Cutting lactose out of the diet is an option, but patients should make sure they aren’t depriving themselves of calcium and vitamin D, Balzora said.

A study published in the June 2017 issue of the Journal of Nutrition found that those with lactose intolerance that cut milk out of their diet have lower levels of vitamin D in their blood. This study of 1,495 Canadian men and women also found that those who cut out milk were also shorter.

Over-the-counter pills or drops that contain lactase can be taken before meals to help alleviate or eliminate symptoms. For example, Lactaid pills or Lactaid milk allow many people to process dairy products without any difficulty, Balzora said. Some people find that taking probiotics can help them digest lactase better, but Lactaid is really the standard, Balzora said.

However, according to the Mayo Clinic, these products do not help all patients. Adults who are lactose intolerant can ultimately recondition their digestive system to tolerate up to 8.5 fluid oz. (250 milliliters) of milk — about a glass — if they drink the milk in gradually increasing amounts. According to a 21-day intervention study conducted in 2000, most people who do this will experience minimal or no discomfort.

A 2017 study by scientists at the North Carolina School of Medicine and North Carolina State University found that probiotics may also be a useful treatment. The study, published in the journal Proceedings of the National Academy of Sciences, found that 70 percent of those that took prebiotics for 35 days had reduced abdominal pain when they resumed drinking milk. Ninety percent of the subjects showed a significant increase in lactose fermenting bacteria, as well.

Lactose intolerance can be treated with simple dietary changes. The most straightforward way is for a person to reduce the amount of milk or daily products in his or her diet. Also, it may help to divide daily milk and dairy products into several small portions and consume them with other foods. Processed dairy such as yogurt and cheeses are usually better tolerated, because the lactose has been partially metabolized by bacteria during their preparation.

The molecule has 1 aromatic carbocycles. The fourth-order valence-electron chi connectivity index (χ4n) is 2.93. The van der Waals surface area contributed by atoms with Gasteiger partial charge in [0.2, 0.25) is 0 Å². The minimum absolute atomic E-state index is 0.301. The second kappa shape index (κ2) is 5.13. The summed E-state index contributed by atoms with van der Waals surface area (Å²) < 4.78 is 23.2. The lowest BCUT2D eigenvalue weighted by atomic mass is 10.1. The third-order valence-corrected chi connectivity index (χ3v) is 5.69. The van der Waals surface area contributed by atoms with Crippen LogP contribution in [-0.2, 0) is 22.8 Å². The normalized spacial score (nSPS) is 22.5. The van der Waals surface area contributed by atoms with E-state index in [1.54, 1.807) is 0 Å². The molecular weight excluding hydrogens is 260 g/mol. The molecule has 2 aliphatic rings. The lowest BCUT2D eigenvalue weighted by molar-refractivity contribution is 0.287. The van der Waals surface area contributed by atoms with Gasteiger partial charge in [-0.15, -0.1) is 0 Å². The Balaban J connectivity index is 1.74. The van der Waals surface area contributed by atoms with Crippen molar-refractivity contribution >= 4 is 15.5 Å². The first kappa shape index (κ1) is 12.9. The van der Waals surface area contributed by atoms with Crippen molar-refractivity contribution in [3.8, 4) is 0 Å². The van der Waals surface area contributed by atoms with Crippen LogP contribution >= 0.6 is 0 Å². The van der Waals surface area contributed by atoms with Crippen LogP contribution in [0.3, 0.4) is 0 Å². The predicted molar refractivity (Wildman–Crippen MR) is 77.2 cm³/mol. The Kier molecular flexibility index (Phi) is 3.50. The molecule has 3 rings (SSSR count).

Foods high in lactose, according to The Cleveland Clinic, are:

  • Milk, milkshakes and other milk-based beverages
  • Foods made with milk
  • Whipping cream and coffee creamer
  • Cheese
  • Ice cream, ice milk, sherbet
  • Puddings, custards
  • Butter
  • Cream soups, cream sauces

There are many products on the market that are lactose-free. This is a good option for those that don’t want to give up their favorite milk products. There are more options on the way. The lactose-free food market is predicted to grow 11.10 percent between 2017 and 2021.

There are also other options, such as rice, soy and almond milk, that can be used as an alternative to cow’s milk. Additionally, there are some milk products that can be easier to digest. According to the NIH, they include:

  • Buttermilk and cheeses
  • Fermented milk products, like yogurt
  • Goat’s milk
  • Ice cream
  • Milkshakes
  • Aged or hard cheeses

Additional reporting by Alina Bradford, Live Science Contributor.